Jump to content
Canonguy

UK George W King Ltd - Hertfordshire - Aug 2013

Recommended Posts

A little bit of history on why this building lies empty:

STRIKE action is being taken by more than 200 workers at an engineering company following notice that jobs will be axed and the site closed. Employees at George W King Ltd, will establish a picket line next Wednesday and intend to strike every alternate week until Christmas. Workers will also adhere to an overtime ban.

The company has been in here for nearly 20 years. Before that it was based near Stevenage railway station and was part of Krupp Camford Engineering.

Tony E, regional officer for Unite the Union, said employees accept the site must close because it is losing money, but are striking over a poor redundancy package.

"The place is closing and the machinery is already being taken out," he explained.

"Reluctantly, I think people have got to accept the closure but the redundancy package is insufficient. It's less than they have given to people in the past and we want more than the normal package."

Mr E said the company is not making payments in lieu of notice. "All they are offering, which is an insult, is that employees will be given a £100 bonus if they work when they are supposed to."

He described it as "an awful situation" and said industrial action is unheard of at George W King but "these people are desperate".

Of the five companies in the group, this one is set to close next year, with the potential to transfer 30 jobs to Luton, and a site in Hereford is also due to close.

Union convener Harvey D, who has worked for George W King for seven years, said: "They are not being very cooperative. They have given us 90 days notice, which will be up on November 24, and so far we have only had two meetings. They should be sitting round the table and talking to us.

"Striking is a last resort. We have tried everything else.

"Everybody is concerned because there's not much work about now. It's going to affect a lot of people and their families."

Bosses at George W King refused to comment.

it has also suffered 2 major arson attacks (one in downstairs offices and one at the rear in the factory) but walking round there has been many more attempts

9482980133_081d088464.jpg

early this year (2013)

POLICE have confirmed a fire which broke out in the derelict building was an arson attack.

The fire broke out on Wednesday evening at around 5.40pm at the former George W King site. The building was subject to an arson attack in February, with police patrols stepped up as a result. And there have also been reports of anti-social behaviour at the building. In September last year, the Comet also reported on a gang of men who pleaded guilty to stealing metal from the premises.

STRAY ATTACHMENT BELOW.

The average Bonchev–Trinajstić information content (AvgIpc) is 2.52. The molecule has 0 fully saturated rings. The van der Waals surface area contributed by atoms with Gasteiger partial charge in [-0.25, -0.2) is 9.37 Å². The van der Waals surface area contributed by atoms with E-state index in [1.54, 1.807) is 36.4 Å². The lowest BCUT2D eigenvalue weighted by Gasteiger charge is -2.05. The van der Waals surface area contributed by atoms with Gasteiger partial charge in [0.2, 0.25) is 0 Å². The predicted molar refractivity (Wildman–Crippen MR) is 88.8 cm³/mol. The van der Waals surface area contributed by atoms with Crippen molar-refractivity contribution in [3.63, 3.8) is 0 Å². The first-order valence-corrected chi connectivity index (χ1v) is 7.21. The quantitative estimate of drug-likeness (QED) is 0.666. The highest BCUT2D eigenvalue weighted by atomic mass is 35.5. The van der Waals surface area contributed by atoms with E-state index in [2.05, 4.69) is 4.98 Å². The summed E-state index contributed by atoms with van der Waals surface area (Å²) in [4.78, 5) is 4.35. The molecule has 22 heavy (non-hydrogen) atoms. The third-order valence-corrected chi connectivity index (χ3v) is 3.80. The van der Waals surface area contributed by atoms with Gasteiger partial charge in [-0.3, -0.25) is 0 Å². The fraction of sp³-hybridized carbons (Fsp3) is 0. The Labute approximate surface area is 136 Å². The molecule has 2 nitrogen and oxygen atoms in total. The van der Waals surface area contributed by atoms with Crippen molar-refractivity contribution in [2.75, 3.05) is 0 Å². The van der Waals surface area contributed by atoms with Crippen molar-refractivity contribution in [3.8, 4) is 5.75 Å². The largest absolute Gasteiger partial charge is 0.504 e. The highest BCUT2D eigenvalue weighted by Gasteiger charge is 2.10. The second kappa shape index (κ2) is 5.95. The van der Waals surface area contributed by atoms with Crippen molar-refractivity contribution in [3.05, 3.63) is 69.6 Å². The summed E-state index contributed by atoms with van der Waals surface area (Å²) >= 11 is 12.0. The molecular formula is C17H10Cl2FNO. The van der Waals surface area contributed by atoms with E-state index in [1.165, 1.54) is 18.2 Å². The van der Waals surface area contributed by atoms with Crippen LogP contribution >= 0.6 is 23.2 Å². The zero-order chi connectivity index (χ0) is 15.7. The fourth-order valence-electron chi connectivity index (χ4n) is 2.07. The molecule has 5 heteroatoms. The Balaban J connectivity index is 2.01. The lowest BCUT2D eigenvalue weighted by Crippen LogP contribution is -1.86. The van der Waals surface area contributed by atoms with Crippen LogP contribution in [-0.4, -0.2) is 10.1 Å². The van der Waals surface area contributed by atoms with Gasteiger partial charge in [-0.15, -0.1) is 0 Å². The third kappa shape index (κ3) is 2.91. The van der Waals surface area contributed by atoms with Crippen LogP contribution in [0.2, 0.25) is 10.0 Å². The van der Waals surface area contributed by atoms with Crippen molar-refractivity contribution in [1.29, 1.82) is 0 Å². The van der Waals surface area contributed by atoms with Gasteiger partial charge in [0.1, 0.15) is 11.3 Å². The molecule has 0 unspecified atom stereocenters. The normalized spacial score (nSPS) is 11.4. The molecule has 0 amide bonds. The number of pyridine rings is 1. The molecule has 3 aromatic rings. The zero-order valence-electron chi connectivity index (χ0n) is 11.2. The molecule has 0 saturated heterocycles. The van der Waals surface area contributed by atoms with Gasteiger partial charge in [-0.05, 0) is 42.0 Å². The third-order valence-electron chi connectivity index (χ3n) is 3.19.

you can buy there full list of "useful" contacts (64,405 of them apparently) for the cheap price of £679.99

George W.King Ltd. are offering 'Manufacture of automotive' in the Motor Vehicles industry. with a turnover of £108,408,000 They also have offices in Coventry and 600 + employees accross the UK. George W.King Ltd. holds many opportunities, leads and useful contacts.

this is a great building really enjoyed walking round and the smell of engineering. also some amazing graffiti all around but i couldn't document everything there was simply too much

Full set: www.flickr.com/photos/samcain/sets/72157635023996090/

9506345360_8614e0b172_c.jpg

9506326172_9ae15d7e45_c.jpg

9503538243_7f04b0b76a_c.jpg

some panoramic's

9481274928_21c4fd7066_c.jpg

"think outside the box"

9481300204_653972a39c_c.jpg

from the fire escape stairs

9502179735_62aa897413_c.jpg

so glad i got to the roof

9505192984_0785dae92e_c.jpg

most of the office's are trashed

9505384246_e316f094ef_c.jpg

9496163605_7397534078_c.jpg

the place is massive

9494860021_9b3836ba03_c.jpg

it had to be done (i was really surprised to find them still lined up!)

9481304958_16e474fb46_c.jpg

9502856951_bd20361d74_c.jpg

ther is always time for a chair

9505568948_8abd859934_c.jpg

from the most recent fire

9505774482_f67e4eaac3_c.jpg

a lot of open open bits of old oil

9505837648_52d791c6d2_c.jpg

the remains of the Renault parts production line

9506118976_9bcbd6f233_c.jpg

9495587245_b52571a0d7_c.jpg

didn't except to find this in the middle of the factory looked like there were trying to keep something secure

any ideas???????????????

9498436370_2fe6ee4b2a_c.jpg

didn't except to find this in the middle of the factory looked like there were trying to keep something secure

any ideas???????????????

9498481778_d6e5c69363_c.jpg

9498591982_936eb1c19f_c.jpg

from the first major fire

9495758849_dd216e9366_c.jpg

factory in it glory days

9496048599_66f1e68de0_c.jpg

mail room

9498879258_a3eed5f3e0_c.jpg

old parts

this is a smaller building at the front

9506195776_de6e0e395c_c.jpg

not really sure what this was used for but its now used as a squat

9503419705_55fd184c2a_c.jpg

secca hut

9481257560_b8d2f9cb82_c.jpg

;)

9481263502_85bc6fc45c_c.jpg

something tells me that Secca will be a bit slow to react ;)

Share this post


Link to post
Share on other sites

Create an account or sign in to comment

You need to be a member in order to leave a comment

Create an account

Sign up for a new account in our community. It's easy!

Register a new account

Sign in

Already have an account? Sign in here.

Sign In Now


  • Similar Content

    • By jones-y-gog
      First things first - this place is a death-trap. Simple as that. And it's quite likely to be worse now than it was when I went. But as I have a bit of an obsession about redundant old cinemas and theatres I left all common sense at the entrance.
       
      The building still shows signs of its grand past but sadly any possibility of saving it looks pretty slim, although a Trust has been set up to try to preserve it and bring it back into use.
       
      The four-storey building, designed by G. B. Rawcliffe, opened in 1894 as a music hall, before being converted to a cinema in 1938. It was last used as a bingo hall in 1995. 
       

       

       

       

       

       

       

       

       

       
      ^^^ Not sure about that!  
    • By shacklerurbex
      First vid upload for a while, although I have not stopped exploring.
       
      Should be more videos coming up soonish
       
      This gothic mansion was once owned by a doctor who released a mental health patient who sadly went on
      to stab an 11 yr old girl to death. I believe he was pretty much chased out of his home by locals (they may or may not of have had burning torches)
      Nice place though, there used to be more cars, but sadly there gone now.